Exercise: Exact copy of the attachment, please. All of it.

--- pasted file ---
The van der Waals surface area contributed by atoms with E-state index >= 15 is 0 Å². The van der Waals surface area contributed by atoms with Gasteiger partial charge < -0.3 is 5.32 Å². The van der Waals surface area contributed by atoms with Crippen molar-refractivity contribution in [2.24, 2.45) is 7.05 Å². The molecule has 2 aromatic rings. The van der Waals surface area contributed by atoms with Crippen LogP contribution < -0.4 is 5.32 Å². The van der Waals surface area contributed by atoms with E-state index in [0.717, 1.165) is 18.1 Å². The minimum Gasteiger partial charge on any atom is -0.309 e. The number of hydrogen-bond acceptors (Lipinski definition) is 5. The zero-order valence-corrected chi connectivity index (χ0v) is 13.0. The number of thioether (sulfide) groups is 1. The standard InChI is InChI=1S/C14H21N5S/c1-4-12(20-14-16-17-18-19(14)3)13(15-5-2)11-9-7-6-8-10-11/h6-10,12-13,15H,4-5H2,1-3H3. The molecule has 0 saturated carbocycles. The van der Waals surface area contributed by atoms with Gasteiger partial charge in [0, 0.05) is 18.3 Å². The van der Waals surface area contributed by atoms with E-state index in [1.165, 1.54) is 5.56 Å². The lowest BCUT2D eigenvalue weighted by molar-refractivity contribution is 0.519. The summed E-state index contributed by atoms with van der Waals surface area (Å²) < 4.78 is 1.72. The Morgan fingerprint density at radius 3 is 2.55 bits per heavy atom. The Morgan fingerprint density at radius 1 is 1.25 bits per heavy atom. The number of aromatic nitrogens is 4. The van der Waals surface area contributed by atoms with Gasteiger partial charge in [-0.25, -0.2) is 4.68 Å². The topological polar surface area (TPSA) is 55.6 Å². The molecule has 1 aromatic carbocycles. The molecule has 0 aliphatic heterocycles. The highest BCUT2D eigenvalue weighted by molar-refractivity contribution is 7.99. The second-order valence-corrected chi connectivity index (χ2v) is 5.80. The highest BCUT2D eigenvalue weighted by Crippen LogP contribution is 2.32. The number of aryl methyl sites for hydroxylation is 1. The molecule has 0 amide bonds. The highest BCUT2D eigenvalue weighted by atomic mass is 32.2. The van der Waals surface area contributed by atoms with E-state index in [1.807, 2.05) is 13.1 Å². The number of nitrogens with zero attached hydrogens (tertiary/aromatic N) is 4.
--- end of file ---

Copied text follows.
The van der Waals surface area contributed by atoms with E-state index >= 15 is 0 Å². The van der Waals surface area contributed by atoms with Gasteiger partial charge < -0.3 is 5.32 Å². The van der Waals surface area contributed by atoms with Crippen molar-refractivity contribution in [2.24, 2.45) is 7.05 Å². The molecule has 2 aromatic rings. The van der Waals surface area contributed by atoms with Crippen LogP contribution < -0.4 is 5.32 Å². The van der Waals surface area contributed by atoms with E-state index in [0.717, 1.165) is 18.1 Å². The minimum Gasteiger partial charge on any atom is -0.309 e. The number of hydrogen-bond acceptors (Lipinski definition) is 5. The zero-order valence-corrected chi connectivity index (χ0v) is 13.0. The number of thioether (sulfide) groups is 1. The standard InChI is InChI=1S/C14H21N5S/c1-4-12(20-14-16-17-18-19(14)3)13(15-5-2)11-9-7-6-8-10-11/h6-10,12-13,15H,4-5H2,1-3H3. The molecule has 0 saturated carbocycles. The van der Waals surface area contributed by atoms with Gasteiger partial charge in [0, 0.05) is 18.3 Å². The van der Waals surface area contributed by atoms with E-state index in [1.165, 1.54) is 5.56 Å². The lowest BCUT2D eigenvalue weighted by molar-refractivity contribution is 0.519. The summed E-state index contributed by atoms with van der Waals surface area (Å²) < 4.78 is 1.72. The Morgan fingerprint density at radius 3 is 2.55 bits per heavy atom. The Morgan fingerprint density at radius 1 is 1.25 bits per heavy atom. The number of aromatic nitrogens is 4. The van der Waals surface area contributed by atoms with Gasteiger partial charge in [-0.25, -0.2) is 4.68 Å². The topological polar surface area (TPSA) is 55.6 Å². The molecule has 1 aromatic carbocycles. The molecule has 0 aliphatic heterocycles. The highest BCUT2D eigenvalue weighted by molar-refractivity contribution is 7.99. The second-order valence-corrected chi connectivity index (χ2v) is 5.80. The highest BCUT2D eigenvalue weighted by Crippen LogP contribution is 2.32. The number of aryl methyl sites for hydroxylation is 1. The molecule has 0 amide bonds. The highest BCUT2D eigenvalue weighted by atomic mass is 32.2. The van der Waals surface area contributed by atoms with E-state index in [1.807, 2.05) is 13.1 Å². The number of nitrogens with zero attached hydrogens (tertiary/aromatic N) is 4.